Reviewing the history of nursing and understanding the role of men is challenging, in part due to the lack of nursing registrations and licensure that is now required in modern times. The history of nursing is also often told in conjunction with the history of medicine, and deciphering the prevalence of men in nursing alone is difficult. The earliest known record of individuals being trained to provide nursing care occurred during the Hippocratic period of ancient Greece, and men were supervised as nurses under male physicians (O'Lynn & Tranbarger, 2007). The full extent of care given by these male nurses is unclear, and it has been suggested that the men were needed for ambulatory care, rather than helping the physician with their practice (O'Lynn & Tranbarger, 2007). Women were not trained as nurses, but were often tending to the sick and wounded once an individual was in the home. In ancient Rome, soldiers received the best nursing care and would be treated in tents or private buildings by older men or women (O'Lynn & Tranbarger, 2007). The time between 1500 and 1800 has been referred to as the "Dark Ages of Nursing" because of the decrease in nursing values and knowledge base in the West. Scholars ascribe this decline in nursing knowledge to the closure of monasteries and convents as a result of the Protestant Reformation (O'Lynn & Tranbarger, 2007).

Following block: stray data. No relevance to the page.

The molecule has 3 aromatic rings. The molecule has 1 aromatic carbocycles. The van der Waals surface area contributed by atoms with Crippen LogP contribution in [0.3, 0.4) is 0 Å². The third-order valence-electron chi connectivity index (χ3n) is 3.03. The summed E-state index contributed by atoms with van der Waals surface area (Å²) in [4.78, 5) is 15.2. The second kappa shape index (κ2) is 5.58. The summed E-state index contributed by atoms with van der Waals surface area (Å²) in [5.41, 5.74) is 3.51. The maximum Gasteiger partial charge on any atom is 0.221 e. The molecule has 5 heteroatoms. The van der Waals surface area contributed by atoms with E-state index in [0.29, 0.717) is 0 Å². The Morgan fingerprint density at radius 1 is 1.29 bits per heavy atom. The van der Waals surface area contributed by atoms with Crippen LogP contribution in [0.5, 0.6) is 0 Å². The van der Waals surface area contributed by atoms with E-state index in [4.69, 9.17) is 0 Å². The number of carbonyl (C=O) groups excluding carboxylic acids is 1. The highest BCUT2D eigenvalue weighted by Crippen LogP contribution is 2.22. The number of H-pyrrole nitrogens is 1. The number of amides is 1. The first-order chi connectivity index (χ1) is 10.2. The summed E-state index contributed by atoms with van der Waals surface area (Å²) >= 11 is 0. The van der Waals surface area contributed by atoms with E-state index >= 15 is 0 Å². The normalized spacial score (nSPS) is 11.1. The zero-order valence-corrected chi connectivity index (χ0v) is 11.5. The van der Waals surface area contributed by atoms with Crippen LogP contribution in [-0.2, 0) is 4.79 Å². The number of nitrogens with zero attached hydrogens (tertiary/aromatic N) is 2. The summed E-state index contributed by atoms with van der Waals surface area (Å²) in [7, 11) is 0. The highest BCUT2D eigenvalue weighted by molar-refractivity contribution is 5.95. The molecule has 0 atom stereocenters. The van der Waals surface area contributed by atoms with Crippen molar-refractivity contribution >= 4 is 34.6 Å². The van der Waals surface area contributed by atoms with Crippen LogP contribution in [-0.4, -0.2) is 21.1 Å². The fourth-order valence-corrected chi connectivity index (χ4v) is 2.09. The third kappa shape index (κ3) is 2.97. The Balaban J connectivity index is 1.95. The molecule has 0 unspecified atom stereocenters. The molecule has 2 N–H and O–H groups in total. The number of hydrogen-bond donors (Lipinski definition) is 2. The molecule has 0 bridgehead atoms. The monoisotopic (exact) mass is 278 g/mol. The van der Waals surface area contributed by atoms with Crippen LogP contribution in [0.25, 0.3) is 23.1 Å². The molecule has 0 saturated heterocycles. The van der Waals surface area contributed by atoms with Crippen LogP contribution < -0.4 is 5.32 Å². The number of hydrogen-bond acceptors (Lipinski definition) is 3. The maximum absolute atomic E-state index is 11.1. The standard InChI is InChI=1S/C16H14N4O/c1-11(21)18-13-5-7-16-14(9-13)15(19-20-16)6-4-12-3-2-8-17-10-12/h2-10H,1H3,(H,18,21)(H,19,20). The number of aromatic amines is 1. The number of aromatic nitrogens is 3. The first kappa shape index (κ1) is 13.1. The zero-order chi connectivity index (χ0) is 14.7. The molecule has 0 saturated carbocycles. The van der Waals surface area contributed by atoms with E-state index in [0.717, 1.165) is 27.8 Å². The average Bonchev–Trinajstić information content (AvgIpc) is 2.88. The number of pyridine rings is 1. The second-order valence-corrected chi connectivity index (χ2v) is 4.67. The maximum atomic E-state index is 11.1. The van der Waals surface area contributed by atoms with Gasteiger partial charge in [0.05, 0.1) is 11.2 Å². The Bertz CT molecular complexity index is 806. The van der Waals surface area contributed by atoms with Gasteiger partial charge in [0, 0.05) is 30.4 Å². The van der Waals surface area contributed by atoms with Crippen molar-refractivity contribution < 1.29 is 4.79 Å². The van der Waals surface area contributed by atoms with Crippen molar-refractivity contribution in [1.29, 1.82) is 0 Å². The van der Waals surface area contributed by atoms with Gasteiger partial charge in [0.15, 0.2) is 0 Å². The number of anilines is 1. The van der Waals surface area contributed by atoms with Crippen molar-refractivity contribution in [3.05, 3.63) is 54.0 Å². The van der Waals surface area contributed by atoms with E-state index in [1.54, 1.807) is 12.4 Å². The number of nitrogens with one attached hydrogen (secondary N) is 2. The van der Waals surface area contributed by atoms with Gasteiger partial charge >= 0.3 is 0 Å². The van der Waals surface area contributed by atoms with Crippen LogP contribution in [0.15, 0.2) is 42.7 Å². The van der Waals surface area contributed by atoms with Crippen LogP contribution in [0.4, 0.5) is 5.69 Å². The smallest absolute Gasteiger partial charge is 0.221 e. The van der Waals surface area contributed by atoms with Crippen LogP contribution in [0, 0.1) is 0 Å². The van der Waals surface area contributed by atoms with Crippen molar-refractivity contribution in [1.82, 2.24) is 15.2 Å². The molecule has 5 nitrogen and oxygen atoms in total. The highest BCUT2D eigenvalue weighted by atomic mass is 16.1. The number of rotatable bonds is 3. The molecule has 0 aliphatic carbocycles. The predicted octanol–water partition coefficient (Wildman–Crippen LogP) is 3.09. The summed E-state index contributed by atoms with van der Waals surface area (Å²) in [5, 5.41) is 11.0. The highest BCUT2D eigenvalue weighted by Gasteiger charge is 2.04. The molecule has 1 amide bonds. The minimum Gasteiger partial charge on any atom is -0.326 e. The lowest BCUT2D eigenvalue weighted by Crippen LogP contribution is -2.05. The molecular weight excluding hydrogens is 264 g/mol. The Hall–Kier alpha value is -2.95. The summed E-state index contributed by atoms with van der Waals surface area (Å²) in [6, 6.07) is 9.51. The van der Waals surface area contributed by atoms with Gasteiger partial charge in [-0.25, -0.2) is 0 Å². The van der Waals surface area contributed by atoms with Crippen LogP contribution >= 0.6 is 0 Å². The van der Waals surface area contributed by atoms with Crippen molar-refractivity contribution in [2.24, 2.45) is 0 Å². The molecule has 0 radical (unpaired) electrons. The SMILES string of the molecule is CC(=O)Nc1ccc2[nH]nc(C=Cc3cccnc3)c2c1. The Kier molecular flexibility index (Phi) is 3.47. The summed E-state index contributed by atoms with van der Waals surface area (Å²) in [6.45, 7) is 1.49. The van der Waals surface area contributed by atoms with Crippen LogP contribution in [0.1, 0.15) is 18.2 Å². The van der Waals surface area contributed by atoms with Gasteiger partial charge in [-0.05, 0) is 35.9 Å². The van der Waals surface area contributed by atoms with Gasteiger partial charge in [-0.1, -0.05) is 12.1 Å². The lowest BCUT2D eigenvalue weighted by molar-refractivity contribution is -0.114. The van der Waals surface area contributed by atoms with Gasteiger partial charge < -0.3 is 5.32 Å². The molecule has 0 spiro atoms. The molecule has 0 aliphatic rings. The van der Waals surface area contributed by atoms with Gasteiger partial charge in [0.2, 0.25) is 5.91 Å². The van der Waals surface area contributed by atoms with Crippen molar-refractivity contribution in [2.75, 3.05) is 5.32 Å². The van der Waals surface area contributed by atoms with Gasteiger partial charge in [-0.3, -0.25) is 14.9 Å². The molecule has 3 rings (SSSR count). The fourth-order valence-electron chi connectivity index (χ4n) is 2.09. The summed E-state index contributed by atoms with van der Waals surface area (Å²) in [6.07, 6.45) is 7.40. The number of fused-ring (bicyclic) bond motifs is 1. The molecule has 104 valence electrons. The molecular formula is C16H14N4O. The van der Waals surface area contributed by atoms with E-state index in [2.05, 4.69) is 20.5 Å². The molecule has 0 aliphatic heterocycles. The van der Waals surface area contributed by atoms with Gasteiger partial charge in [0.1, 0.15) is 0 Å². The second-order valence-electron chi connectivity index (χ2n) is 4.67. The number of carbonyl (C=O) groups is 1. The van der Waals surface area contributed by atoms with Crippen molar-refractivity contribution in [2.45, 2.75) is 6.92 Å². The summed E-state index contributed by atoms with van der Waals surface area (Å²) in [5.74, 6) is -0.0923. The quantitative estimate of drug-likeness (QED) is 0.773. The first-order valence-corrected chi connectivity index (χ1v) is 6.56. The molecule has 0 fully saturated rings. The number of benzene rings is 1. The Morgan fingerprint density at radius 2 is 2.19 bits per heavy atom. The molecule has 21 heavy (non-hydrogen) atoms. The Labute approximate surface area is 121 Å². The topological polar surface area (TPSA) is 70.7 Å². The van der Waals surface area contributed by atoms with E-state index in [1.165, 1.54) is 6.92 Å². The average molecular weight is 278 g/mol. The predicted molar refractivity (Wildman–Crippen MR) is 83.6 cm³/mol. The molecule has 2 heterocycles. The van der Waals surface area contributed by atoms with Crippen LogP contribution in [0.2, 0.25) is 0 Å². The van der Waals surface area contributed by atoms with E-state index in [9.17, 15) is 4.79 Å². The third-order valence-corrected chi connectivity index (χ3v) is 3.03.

The downfall of men in nursing is dated to the mid-19th century and is attributed to Florence Nightingale (O'Lynn & Tranbarger, 2007; Wolfenden, 2011). Nightingale wanted to reclaim the respect that was once given to nursing by opening a nursing school and creating a nursing registry. Separate registries were created for men and women, which propelled segregation. The men were directed into areas of practice considered appropriate for them, such as mental health, and away from areas that were suitable for women, such as labor and delivery (Wolfenden, 2011). Nightingale is considered responsible for the decline in male nursing; however, there were three social changes prior to Nightingale that also contributed to the absence of men in the nursing field. First, there was a rapid decrease in monasteries and male nursing orders due to the Protestant Reformation. Second, the poor quality of nursing and the lack of job opportunities that required physical labor and were attractive to the male workforce (O'Lynn & Tranbarger, 2007). In 1937, approximately 28,000 nurses graduated from American nursing programs, however, between 1939-1940, less than 1,000 of graduates were male (O'Lynn & Tranbarger, 2007). Until the 1960s, men were legally barred from entry to practice in the majority of nursing fields. In addition, both the United States Army and the Canadian Forces denied men from entering nursing until the late 1960s (Wolfenden, 2011).